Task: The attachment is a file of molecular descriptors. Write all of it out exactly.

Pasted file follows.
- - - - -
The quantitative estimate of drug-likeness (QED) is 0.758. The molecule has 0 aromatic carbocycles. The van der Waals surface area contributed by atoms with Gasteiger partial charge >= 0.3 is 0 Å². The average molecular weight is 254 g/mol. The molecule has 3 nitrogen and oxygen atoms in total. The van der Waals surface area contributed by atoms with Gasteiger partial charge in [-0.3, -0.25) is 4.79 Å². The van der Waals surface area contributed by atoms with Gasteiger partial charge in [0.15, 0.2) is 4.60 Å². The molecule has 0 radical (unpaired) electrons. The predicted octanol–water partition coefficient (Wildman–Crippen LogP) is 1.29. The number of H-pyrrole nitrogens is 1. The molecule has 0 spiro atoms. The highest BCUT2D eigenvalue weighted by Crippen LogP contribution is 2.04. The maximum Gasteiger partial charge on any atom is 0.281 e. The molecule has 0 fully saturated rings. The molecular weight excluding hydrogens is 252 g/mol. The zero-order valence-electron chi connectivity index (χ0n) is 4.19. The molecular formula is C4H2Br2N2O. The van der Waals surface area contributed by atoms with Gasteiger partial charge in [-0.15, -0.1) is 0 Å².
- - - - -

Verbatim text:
The quantitative estimate of drug-likeness (QED) is 0.758. The molecule has 0 aromatic carbocycles. The van der Waals surface area contributed by atoms with Gasteiger partial charge >= 0.3 is 0 Å². The average molecular weight is 254 g/mol. The molecule has 3 nitrogen and oxygen atoms in total. The van der Waals surface area contributed by atoms with Gasteiger partial charge in [-0.3, -0.25) is 4.79 Å². The van der Waals surface area contributed by atoms with Gasteiger partial charge in [0.15, 0.2) is 4.60 Å². The molecule has 0 radical (unpaired) electrons. The predicted octanol–water partition coefficient (Wildman–Crippen LogP) is 1.29. The number of H-pyrrole nitrogens is 1. The molecule has 0 spiro atoms. The highest BCUT2D eigenvalue weighted by Crippen LogP contribution is 2.04. The maximum Gasteiger partial charge on any atom is 0.281 e. The molecule has 0 fully saturated rings. The molecular weight excluding hydrogens is 252 g/mol. The zero-order valence-electron chi connectivity index (χ0n) is 4.19. The molecular formula is C4H2Br2N2O. The van der Waals surface area contributed by atoms with Gasteiger partial charge in [-0.15, -0.1) is 0 Å².